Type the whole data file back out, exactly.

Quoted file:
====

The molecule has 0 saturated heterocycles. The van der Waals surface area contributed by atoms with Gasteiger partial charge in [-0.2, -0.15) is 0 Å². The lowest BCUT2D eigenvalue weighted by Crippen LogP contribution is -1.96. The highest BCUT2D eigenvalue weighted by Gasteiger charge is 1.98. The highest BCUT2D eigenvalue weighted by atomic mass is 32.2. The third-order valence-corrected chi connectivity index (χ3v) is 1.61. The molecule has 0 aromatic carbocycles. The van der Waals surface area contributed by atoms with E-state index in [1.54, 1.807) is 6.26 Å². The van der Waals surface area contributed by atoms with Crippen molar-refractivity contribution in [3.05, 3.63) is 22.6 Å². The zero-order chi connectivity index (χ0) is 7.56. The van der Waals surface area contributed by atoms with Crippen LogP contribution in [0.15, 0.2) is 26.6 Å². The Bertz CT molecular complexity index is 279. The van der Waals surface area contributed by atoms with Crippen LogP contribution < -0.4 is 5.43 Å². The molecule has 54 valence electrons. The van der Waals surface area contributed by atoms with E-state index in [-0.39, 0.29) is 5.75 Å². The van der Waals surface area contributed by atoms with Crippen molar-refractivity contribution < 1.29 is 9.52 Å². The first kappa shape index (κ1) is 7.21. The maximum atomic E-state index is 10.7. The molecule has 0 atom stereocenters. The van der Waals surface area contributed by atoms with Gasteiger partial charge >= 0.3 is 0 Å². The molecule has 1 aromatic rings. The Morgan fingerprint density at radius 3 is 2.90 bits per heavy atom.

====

The molecule has 0 saturated heterocycles. The van der Waals surface area contributed by atoms with Gasteiger partial charge in [-0.2, -0.15) is 0 Å². The lowest BCUT2D eigenvalue weighted by Crippen LogP contribution is -1.96. The highest BCUT2D eigenvalue weighted by Gasteiger charge is 1.98. The highest BCUT2D eigenvalue weighted by atomic mass is 32.2. The third-order valence-corrected chi connectivity index (χ3v) is 1.61. The molecule has 0 aromatic carbocycles. The van der Waals surface area contributed by atoms with E-state index in [1.54, 1.807) is 6.26 Å². The van der Waals surface area contributed by atoms with Crippen molar-refractivity contribution in [3.05, 3.63) is 22.6 Å². The zero-order chi connectivity index (χ0) is 7.56. The van der Waals surface area contributed by atoms with Crippen LogP contribution in [0.15, 0.2) is 26.6 Å². The Bertz CT molecular complexity index is 279. The van der Waals surface area contributed by atoms with Crippen LogP contribution < -0.4 is 5.43 Å². The molecule has 54 valence electrons. The van der Waals surface area contributed by atoms with E-state index in [-0.39, 0.29) is 5.75 Å². The van der Waals surface area contributed by atoms with Crippen molar-refractivity contribution < 1.29 is 9.52 Å². The first kappa shape index (κ1) is 7.21. The maximum atomic E-state index is 10.7. The molecule has 0 atom stereocenters. The van der Waals surface area contributed by atoms with Gasteiger partial charge >= 0.3 is 0 Å². The molecule has 1 aromatic rings. The Morgan fingerprint density at radius 3 is 2.90 bits per heavy atom.